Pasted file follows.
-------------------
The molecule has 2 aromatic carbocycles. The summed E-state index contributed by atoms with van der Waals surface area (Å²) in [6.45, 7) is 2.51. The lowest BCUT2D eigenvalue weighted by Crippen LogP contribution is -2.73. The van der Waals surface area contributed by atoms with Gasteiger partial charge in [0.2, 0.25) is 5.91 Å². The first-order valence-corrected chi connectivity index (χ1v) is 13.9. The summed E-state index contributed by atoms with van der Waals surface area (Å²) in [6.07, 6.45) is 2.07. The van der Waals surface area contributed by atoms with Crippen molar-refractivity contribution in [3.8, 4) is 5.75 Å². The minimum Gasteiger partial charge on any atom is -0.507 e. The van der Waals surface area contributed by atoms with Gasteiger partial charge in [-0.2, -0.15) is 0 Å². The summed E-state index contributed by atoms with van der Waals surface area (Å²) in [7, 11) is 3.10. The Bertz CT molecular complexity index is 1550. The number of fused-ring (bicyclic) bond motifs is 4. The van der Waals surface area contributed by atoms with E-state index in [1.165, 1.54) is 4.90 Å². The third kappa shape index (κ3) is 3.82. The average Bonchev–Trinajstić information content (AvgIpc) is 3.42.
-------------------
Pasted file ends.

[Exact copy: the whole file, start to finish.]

The molecule has 2 aromatic carbocycles. The summed E-state index contributed by atoms with van der Waals surface area (Å²) in [6.45, 7) is 2.51. The lowest BCUT2D eigenvalue weighted by Crippen LogP contribution is -2.73. The van der Waals surface area contributed by atoms with Gasteiger partial charge in [0.2, 0.25) is 5.91 Å². The first-order valence-corrected chi connectivity index (χ1v) is 13.9. The summed E-state index contributed by atoms with van der Waals surface area (Å²) in [6.07, 6.45) is 2.07. The van der Waals surface area contributed by atoms with Crippen molar-refractivity contribution in [3.8, 4) is 5.75 Å². The minimum Gasteiger partial charge on any atom is -0.507 e. The van der Waals surface area contributed by atoms with Gasteiger partial charge in [-0.2, -0.15) is 0 Å². The summed E-state index contributed by atoms with van der Waals surface area (Å²) in [7, 11) is 3.10. The Bertz CT molecular complexity index is 1550. The number of fused-ring (bicyclic) bond motifs is 4. The van der Waals surface area contributed by atoms with E-state index in [1.165, 1.54) is 4.90 Å². The third kappa shape index (κ3) is 3.82. The average Bonchev–Trinajstić information content (AvgIpc) is 3.42.